4 Model your performance on that of an especially effective speaker. ON Systematically desensitizing yourself. Ask a question in class. Answer a question in class. Speak in a group in front of the class. Introduce another speaker to the class. Give a speech in class. Ill. Follow the ten steps for preparing a public speech. 1. Select your topic and purpose.. Select worthwhile, interesting, and appropriate topics. The topic should be appropriate to the speaker and the audience. It should be culturally sensitive. It must be limited in scope. Once you have the topic you should consider your purpose. The informative speech seeks to create understanding. The persuasive speech seeks to influence attitudes or behaviors. The special occasion speech contains elements of both information and persuasion (introductions, presenting a tribute, securing the goodwill of listeners, or entertaining the audience). Allik 2. Analyze your audience. Analyze and adapt the message to a specific audience. Success depends on how well you know your audience and the extent to which you've adapted your speech to them. 3. Research your topic. Locate and integrate research into one's speech. Read a general source, consult individuals, use the web, etc. Be sure to examine what you know, begin with a general overview, and consult increasingly specific sources. 4. Develop your thesis and main points. Construct a thesis statement and derive major propositions from the thesis. Begin by identifying the one idea that you want your audience to remember after you have concluded your speech. This central idea is the thesis. Word your thesis and then identify PD / ADR j

5 the main ideas that will support your thesis. These become the main points of your speech - in an informative speech sometimes asking "what" and "how" will help you identify the main points and in a persuasive speech sometimes asking "why" will help you identify the main points. 5. Support your main points.. Support major propositions with a wide variety of materials. In an information speech your supporting materials primarily amplify describe, illustrate, define, exemplify - the concepts you discuss. In a persuasive speech your support is proof - material that offers evidence, argument, motivational appeal, and establishes your credibility. 6. Organize your speech materials. + Organize materials into a logical and coherent structure. This will help your audience understand and retain what you say. Try to use a simple topical pattern. Divide your topic into logical subdivisions or subtopics. The subtopics are the main points of your speech (treated equally) and then you organize you supporting materials under each appropriate point. 7. Word your speech.. Style the speech so that it is instantly intelligible. Do not talk down to your audience, but do make your ideas (even complex ones) easy to understand at one hearing. Use words that are simple and concrete - not abstract. Use personal and informal rather than impersonal and formal language. Use simple and direct rather than complex and indirect sentences. If you write out your speech do not read it - it will sound like it. Outlines are better. Give your speech a title - use only three or four words - it will attract attention and arouse the interest of your listeners. The title should have a clear relationship to the main purpose of your speech. 8. Construct your introduction, conclusion, and transitions. Develop a conclusion, introduction, and varied transitions for the speech. The introduction should: 1 " gain your listeners' attention; 2nd establish connections among yourself, the topic, and the audience; and 3rd orient your audience (tell them what you are going to talk about). The conclusion should: l st summarize your ideas and 2nd wrap up your speech (let the audience know you PD ADR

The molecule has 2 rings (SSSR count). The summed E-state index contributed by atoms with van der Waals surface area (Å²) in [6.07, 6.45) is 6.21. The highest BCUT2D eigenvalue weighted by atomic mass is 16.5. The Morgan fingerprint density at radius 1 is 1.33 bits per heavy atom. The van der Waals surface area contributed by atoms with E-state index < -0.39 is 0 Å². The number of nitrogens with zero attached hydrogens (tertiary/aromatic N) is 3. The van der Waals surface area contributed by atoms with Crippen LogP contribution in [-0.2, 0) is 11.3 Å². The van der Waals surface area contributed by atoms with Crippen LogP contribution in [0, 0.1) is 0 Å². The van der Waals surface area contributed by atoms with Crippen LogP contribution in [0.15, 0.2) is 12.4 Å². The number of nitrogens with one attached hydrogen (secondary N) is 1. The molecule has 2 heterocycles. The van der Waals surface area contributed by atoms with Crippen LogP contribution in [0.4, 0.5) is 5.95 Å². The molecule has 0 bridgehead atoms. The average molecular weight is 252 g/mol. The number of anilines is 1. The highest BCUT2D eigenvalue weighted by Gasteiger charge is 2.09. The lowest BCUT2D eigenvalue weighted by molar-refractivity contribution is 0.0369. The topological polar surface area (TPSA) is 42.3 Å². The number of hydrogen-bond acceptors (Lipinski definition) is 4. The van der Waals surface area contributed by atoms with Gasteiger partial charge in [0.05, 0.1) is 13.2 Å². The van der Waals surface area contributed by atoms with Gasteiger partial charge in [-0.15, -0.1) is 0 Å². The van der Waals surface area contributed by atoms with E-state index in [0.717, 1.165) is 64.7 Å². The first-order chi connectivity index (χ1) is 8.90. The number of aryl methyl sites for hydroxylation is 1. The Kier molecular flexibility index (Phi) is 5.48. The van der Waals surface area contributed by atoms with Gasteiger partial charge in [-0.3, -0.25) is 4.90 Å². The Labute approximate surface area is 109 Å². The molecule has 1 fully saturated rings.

6 are done). The transitions should help you ensure that the parts of your entire speech flow into one another and the movement from one part to another will be clear to the audience. Use words, phrases, and sentences to help this transition. 9. Rehearse your speech. Rehearse the speech for the greatest effectiveness and efficiency. Do it at least four times from start to finish - out loud. Time your speech, practice words or phrases you have difficulty with, and make notes on your outline. 10.Deliver your speech. Deliver a speech confidently and effectively. Use your voice and bodily action to reinforce your message. Any vocal or body movements that draw attention to themselves should be avoided. Be sure to: 1st when ready approach the front of the room with confidence; 2nd when at the front of the room do not begin immediately, but take time to engage your audience eye to eye and then begin to talk directly to them (be sure to speak so you can be heard); and 3 r maintain eye contact with your entire audience. tij PD / ADR